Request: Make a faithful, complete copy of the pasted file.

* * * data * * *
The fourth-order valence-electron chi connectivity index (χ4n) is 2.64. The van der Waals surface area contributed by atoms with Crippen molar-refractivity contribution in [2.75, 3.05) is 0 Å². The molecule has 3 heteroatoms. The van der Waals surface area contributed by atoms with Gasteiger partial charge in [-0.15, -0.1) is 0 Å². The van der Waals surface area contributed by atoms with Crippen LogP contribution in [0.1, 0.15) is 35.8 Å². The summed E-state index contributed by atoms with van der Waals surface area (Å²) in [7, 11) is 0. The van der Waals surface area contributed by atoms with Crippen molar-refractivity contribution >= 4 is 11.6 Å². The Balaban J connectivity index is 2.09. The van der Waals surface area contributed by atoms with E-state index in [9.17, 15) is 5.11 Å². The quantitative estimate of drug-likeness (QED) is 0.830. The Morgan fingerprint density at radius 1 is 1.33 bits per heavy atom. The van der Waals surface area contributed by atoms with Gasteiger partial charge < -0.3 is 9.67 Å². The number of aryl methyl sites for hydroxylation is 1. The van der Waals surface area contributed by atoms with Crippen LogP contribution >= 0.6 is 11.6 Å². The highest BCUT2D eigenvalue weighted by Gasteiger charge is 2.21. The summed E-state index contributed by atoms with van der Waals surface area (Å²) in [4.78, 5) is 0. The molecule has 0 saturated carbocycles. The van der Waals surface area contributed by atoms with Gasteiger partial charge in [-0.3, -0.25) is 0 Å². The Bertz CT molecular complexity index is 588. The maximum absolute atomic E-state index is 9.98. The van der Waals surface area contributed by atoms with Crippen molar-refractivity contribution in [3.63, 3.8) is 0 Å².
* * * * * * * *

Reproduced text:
The fourth-order valence-electron chi connectivity index (χ4n) is 2.64. The van der Waals surface area contributed by atoms with Crippen molar-refractivity contribution in [2.75, 3.05) is 0 Å². The molecule has 3 heteroatoms. The van der Waals surface area contributed by atoms with Gasteiger partial charge in [-0.15, -0.1) is 0 Å². The van der Waals surface area contributed by atoms with Crippen LogP contribution in [0.1, 0.15) is 35.8 Å². The summed E-state index contributed by atoms with van der Waals surface area (Å²) in [7, 11) is 0. The van der Waals surface area contributed by atoms with Crippen molar-refractivity contribution >= 4 is 11.6 Å². The Balaban J connectivity index is 2.09. The van der Waals surface area contributed by atoms with E-state index in [9.17, 15) is 5.11 Å². The quantitative estimate of drug-likeness (QED) is 0.830. The Morgan fingerprint density at radius 1 is 1.33 bits per heavy atom. The van der Waals surface area contributed by atoms with Gasteiger partial charge < -0.3 is 9.67 Å². The number of aryl methyl sites for hydroxylation is 1. The van der Waals surface area contributed by atoms with Crippen LogP contribution >= 0.6 is 11.6 Å². The highest BCUT2D eigenvalue weighted by Gasteiger charge is 2.21. The summed E-state index contributed by atoms with van der Waals surface area (Å²) in [4.78, 5) is 0. The molecule has 0 saturated carbocycles. The van der Waals surface area contributed by atoms with Gasteiger partial charge in [-0.3, -0.25) is 0 Å². The Bertz CT molecular complexity index is 588. The maximum absolute atomic E-state index is 9.98. The van der Waals surface area contributed by atoms with Crippen molar-refractivity contribution in [3.63, 3.8) is 0 Å².